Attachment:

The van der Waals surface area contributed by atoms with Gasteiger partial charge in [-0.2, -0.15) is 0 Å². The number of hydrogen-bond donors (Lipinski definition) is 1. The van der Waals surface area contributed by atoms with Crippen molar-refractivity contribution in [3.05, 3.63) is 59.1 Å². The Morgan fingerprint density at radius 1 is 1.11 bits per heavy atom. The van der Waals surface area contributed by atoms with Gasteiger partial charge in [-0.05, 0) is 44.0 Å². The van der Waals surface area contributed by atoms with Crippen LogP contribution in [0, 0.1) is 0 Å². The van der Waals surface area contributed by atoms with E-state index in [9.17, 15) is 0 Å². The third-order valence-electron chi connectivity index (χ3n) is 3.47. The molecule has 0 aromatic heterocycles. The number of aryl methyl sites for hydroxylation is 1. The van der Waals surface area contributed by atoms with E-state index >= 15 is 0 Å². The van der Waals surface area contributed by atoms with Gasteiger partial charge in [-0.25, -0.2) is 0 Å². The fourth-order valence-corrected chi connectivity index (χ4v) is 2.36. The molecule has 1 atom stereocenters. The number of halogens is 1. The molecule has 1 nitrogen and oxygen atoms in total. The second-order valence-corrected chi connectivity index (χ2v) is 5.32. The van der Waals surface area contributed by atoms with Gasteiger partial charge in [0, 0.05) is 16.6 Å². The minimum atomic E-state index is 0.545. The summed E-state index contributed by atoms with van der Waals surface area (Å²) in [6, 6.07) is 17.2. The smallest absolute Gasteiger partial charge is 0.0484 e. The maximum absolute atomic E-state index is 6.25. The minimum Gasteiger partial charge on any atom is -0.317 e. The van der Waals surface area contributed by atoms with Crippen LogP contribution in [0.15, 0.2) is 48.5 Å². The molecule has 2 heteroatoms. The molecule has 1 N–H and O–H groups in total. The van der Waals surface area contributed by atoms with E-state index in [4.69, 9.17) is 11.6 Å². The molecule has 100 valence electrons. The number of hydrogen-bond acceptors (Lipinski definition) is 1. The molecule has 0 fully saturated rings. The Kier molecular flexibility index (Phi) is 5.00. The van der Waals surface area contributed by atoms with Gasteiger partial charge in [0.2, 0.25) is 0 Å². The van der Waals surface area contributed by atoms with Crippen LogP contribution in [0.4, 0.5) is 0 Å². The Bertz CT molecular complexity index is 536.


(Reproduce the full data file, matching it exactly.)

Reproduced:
The van der Waals surface area contributed by atoms with Gasteiger partial charge in [-0.2, -0.15) is 0 Å². The number of hydrogen-bond donors (Lipinski definition) is 1. The van der Waals surface area contributed by atoms with Crippen molar-refractivity contribution in [3.05, 3.63) is 59.1 Å². The Morgan fingerprint density at radius 1 is 1.11 bits per heavy atom. The van der Waals surface area contributed by atoms with Gasteiger partial charge in [-0.05, 0) is 44.0 Å². The van der Waals surface area contributed by atoms with Crippen LogP contribution in [0, 0.1) is 0 Å². The van der Waals surface area contributed by atoms with E-state index in [9.17, 15) is 0 Å². The third-order valence-electron chi connectivity index (χ3n) is 3.47. The molecule has 0 aromatic heterocycles. The number of aryl methyl sites for hydroxylation is 1. The van der Waals surface area contributed by atoms with E-state index >= 15 is 0 Å². The van der Waals surface area contributed by atoms with Gasteiger partial charge in [-0.25, -0.2) is 0 Å². The fourth-order valence-corrected chi connectivity index (χ4v) is 2.36. The molecule has 1 atom stereocenters. The number of halogens is 1. The molecule has 1 nitrogen and oxygen atoms in total. The second-order valence-corrected chi connectivity index (χ2v) is 5.32. The van der Waals surface area contributed by atoms with Gasteiger partial charge in [0, 0.05) is 16.6 Å². The minimum atomic E-state index is 0.545. The summed E-state index contributed by atoms with van der Waals surface area (Å²) in [6, 6.07) is 17.2. The smallest absolute Gasteiger partial charge is 0.0484 e. The maximum absolute atomic E-state index is 6.25. The minimum Gasteiger partial charge on any atom is -0.317 e. The van der Waals surface area contributed by atoms with Crippen LogP contribution in [0.15, 0.2) is 48.5 Å². The molecule has 2 heteroatoms. The molecule has 1 N–H and O–H groups in total. The van der Waals surface area contributed by atoms with E-state index in [4.69, 9.17) is 11.6 Å². The molecule has 100 valence electrons. The number of hydrogen-bond acceptors (Lipinski definition) is 1. The molecule has 0 fully saturated rings. The Kier molecular flexibility index (Phi) is 5.00. The van der Waals surface area contributed by atoms with Gasteiger partial charge in [0.2, 0.25) is 0 Å². The van der Waals surface area contributed by atoms with Crippen LogP contribution in [0.4, 0.5) is 0 Å². The Bertz CT molecular complexity index is 536.